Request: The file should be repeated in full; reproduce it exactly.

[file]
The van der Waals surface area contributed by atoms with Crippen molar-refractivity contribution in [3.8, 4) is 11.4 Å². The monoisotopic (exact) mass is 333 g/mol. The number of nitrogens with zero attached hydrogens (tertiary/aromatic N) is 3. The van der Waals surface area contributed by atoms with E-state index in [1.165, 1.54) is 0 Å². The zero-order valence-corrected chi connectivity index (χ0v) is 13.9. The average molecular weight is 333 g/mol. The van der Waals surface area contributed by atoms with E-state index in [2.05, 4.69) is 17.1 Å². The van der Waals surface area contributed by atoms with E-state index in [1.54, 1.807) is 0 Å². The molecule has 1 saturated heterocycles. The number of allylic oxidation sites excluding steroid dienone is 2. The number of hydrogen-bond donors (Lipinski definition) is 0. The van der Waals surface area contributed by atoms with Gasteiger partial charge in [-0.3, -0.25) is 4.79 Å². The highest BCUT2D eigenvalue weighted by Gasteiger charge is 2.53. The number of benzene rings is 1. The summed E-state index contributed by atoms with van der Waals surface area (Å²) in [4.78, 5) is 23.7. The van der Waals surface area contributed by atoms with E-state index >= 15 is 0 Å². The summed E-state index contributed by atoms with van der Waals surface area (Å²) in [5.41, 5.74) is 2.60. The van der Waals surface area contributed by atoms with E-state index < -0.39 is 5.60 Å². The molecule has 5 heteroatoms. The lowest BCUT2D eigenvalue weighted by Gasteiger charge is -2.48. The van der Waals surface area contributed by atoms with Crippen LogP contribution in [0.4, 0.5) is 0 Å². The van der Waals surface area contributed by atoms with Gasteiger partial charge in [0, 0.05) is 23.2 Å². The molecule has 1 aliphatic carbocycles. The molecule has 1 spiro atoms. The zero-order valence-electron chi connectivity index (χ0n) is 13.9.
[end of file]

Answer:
The van der Waals surface area contributed by atoms with Crippen molar-refractivity contribution in [3.8, 4) is 11.4 Å². The monoisotopic (exact) mass is 333 g/mol. The number of nitrogens with zero attached hydrogens (tertiary/aromatic N) is 3. The van der Waals surface area contributed by atoms with E-state index in [1.165, 1.54) is 0 Å². The zero-order valence-corrected chi connectivity index (χ0v) is 13.9. The average molecular weight is 333 g/mol. The van der Waals surface area contributed by atoms with E-state index in [2.05, 4.69) is 17.1 Å². The van der Waals surface area contributed by atoms with E-state index in [1.54, 1.807) is 0 Å². The molecule has 1 saturated heterocycles. The number of allylic oxidation sites excluding steroid dienone is 2. The number of hydrogen-bond donors (Lipinski definition) is 0. The van der Waals surface area contributed by atoms with Gasteiger partial charge in [-0.3, -0.25) is 4.79 Å². The highest BCUT2D eigenvalue weighted by Gasteiger charge is 2.53. The number of benzene rings is 1. The summed E-state index contributed by atoms with van der Waals surface area (Å²) in [4.78, 5) is 23.7. The van der Waals surface area contributed by atoms with E-state index >= 15 is 0 Å². The summed E-state index contributed by atoms with van der Waals surface area (Å²) in [5.41, 5.74) is 2.60. The van der Waals surface area contributed by atoms with E-state index < -0.39 is 5.60 Å². The molecule has 5 heteroatoms. The lowest BCUT2D eigenvalue weighted by Gasteiger charge is -2.48. The van der Waals surface area contributed by atoms with Crippen LogP contribution in [0.4, 0.5) is 0 Å². The van der Waals surface area contributed by atoms with Gasteiger partial charge in [0, 0.05) is 23.2 Å². The molecule has 1 aliphatic carbocycles. The molecule has 1 spiro atoms. The zero-order valence-electron chi connectivity index (χ0n) is 13.9.